Toyota, the hydrogen cartridge could change the world

Toyota, the hydrogen cartridge could change the world


Perhaps not everyone knows that the Toyota Motor Corporation is made up of a large number of companies unknown to the general public: one of these is called Woven Planet, and is involved in the design and development of technologies for the future.

In recent years Woven Planet has been working on its technological solution dedicated to autonomous driving and, similarly to what Tesla did, it has decided to rely entirely on the use of video cameras, eliminating the Lidar instead.

A company like this certainly cannot work on just one project at a time, and in fact among the projects carried out in parallel by Woven Planet there is one that could revolutionize the way the world is powered: it is a portable prototype of a hydrogen, useful for powering a large number of household appliances or work tools both at home and outside.

"The ultimate goal of this project is to have a completely carbon-neutral society, where everyone can access clean energy - first in Japan, and then in the rest of the world. Toyota and Woven Planet aim to develop the best solutions that allow us to integrate the use of hydrogen into our daily life. "

Woven Planet will test the operation of its cartridge inside Woven City, a "smart city" currently under construction in Susono City, Shizuoka prefecture, Japan. Toyota continues to be firmly convinced that hydrogen will be the future of power, at least in certain areas, and it is for this reason that it continues to invest in new solutions to exploit it.

Next-Gen Toyota Tacoma and 4Runner Likely Borrowing Tundra's Platform

Cooper Ericksen, group vice president of product planning and strategy for Toyota Motor North America and Bob Carter, executive vice president of sales, say the company is planning to roll out the body-on-frame TNGA-F platform in a similar fashion as it did with its modular unibody TNGA-K car platform.

The TNGA-K platform was first introduced on the Camry, and it now supports all of Toyota's unibody vehicles—from the Corolla to the compact RAV4 to the three-row Highlander SUV. Ericksen says the new TNGA-F platform, which was developed for body-on-frame vehicles and currently supports the Tundra, Sequoia, Lexus LX600, and global Land Cruiser not sold here, will continue to expand across the lineup.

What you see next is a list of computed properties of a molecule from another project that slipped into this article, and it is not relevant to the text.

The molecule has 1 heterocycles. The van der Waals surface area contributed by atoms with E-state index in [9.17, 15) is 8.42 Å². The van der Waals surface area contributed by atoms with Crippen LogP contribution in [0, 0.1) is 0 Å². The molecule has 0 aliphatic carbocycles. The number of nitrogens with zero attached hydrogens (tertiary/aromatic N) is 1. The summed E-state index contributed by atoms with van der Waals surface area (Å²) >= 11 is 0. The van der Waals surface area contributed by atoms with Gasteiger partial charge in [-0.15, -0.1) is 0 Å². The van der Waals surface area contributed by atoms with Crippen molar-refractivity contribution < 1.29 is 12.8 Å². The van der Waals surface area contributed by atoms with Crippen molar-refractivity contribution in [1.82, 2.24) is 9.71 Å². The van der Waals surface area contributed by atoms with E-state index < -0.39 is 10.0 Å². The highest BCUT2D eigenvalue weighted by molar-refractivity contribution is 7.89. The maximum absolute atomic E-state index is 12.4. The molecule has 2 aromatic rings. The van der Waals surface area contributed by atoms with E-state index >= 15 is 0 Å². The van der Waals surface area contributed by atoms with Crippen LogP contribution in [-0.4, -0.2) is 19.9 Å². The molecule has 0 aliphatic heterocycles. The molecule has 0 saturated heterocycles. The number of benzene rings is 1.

'On the truck side it's the same strategy. [TNGA-F] is the first platform developed for our trucks. So, we're going to start to roll that out on all our brand-based trucks, and it's going to offer dramatic improvements', Ericksen adds. This means the smaller body-on-frame vehicles like Tacoma and 4Runner will most likely be based on the TNGA-F platform, which should modernize their driving dynamics without reducing their capabilities.

Carter says the adaptability of the TNGA-F platform allows Toyota to modify it easily. '[The platforms] can be lengthened, they can be widened, the rigidity can be stiffer. It has given us more flexibility, so the lineup is stronger than ever.'

Besides offering more flexibility, the TNGA platform also allows Toyota to spend less time (and money) developing the vehicles, per Ericksen. 'TNGA is more than just the platform of the vehicle, is an engineering philosophy where you take the time to engineer certain components to be optimal and class leading. And the next vehicle that needs to be developed you don't need to re-develop that same thing. It carries over, so it's commonality. That takes man hours out of development products. We have the same number of people, but we can now develop more products,' he said.

Carter also mentioned that Toyota is looking to expand its truck lineup, and although there's nothing on sight right now, it's something they're looking at. 'You can expect both of those areas—unibody and body-on-frame—not only for us to stay where we are with the nameplates, but we could potentially expand the nameplates on both sides. We could have unibody SUVs that we don't have represented in the lineup but we could also have an expansion of body-on-frame in the future,' Carter added.

One of those possible lineup expansions we reported recently: Toyota is considering a compact truck to take on the Ford Maverick and Hyundai Santa Fe. But as such growth pertains to body-on-frame vehicles, it could also bring an rugged, FJ Cruiser-sized SUV to the lineup to fill the longstanding gap that model has left behind since it disappeared in 2014.